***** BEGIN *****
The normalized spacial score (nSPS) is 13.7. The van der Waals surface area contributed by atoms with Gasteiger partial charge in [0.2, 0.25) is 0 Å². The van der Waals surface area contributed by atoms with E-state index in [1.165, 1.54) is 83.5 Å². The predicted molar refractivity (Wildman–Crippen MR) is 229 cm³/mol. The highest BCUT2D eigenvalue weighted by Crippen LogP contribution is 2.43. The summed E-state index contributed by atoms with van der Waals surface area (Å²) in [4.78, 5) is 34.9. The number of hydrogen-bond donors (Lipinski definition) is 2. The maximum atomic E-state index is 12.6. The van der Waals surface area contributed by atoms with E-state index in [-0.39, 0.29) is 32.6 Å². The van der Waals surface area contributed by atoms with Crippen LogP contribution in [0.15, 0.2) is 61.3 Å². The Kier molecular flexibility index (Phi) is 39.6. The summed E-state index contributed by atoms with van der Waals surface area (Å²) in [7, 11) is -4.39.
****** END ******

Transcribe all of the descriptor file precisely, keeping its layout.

The normalized spacial score (nSPS) is 13.7. The van der Waals surface area contributed by atoms with Gasteiger partial charge in [0.2, 0.25) is 0 Å². The van der Waals surface area contributed by atoms with E-state index in [1.165, 1.54) is 83.5 Å². The predicted molar refractivity (Wildman–Crippen MR) is 229 cm³/mol. The highest BCUT2D eigenvalue weighted by Crippen LogP contribution is 2.43. The summed E-state index contributed by atoms with van der Waals surface area (Å²) in [4.78, 5) is 34.9. The number of hydrogen-bond donors (Lipinski definition) is 2. The maximum atomic E-state index is 12.6. The van der Waals surface area contributed by atoms with E-state index in [-0.39, 0.29) is 32.6 Å². The van der Waals surface area contributed by atoms with Crippen LogP contribution in [0.15, 0.2) is 61.3 Å². The Kier molecular flexibility index (Phi) is 39.6. The summed E-state index contributed by atoms with van der Waals surface area (Å²) in [7, 11) is -4.39.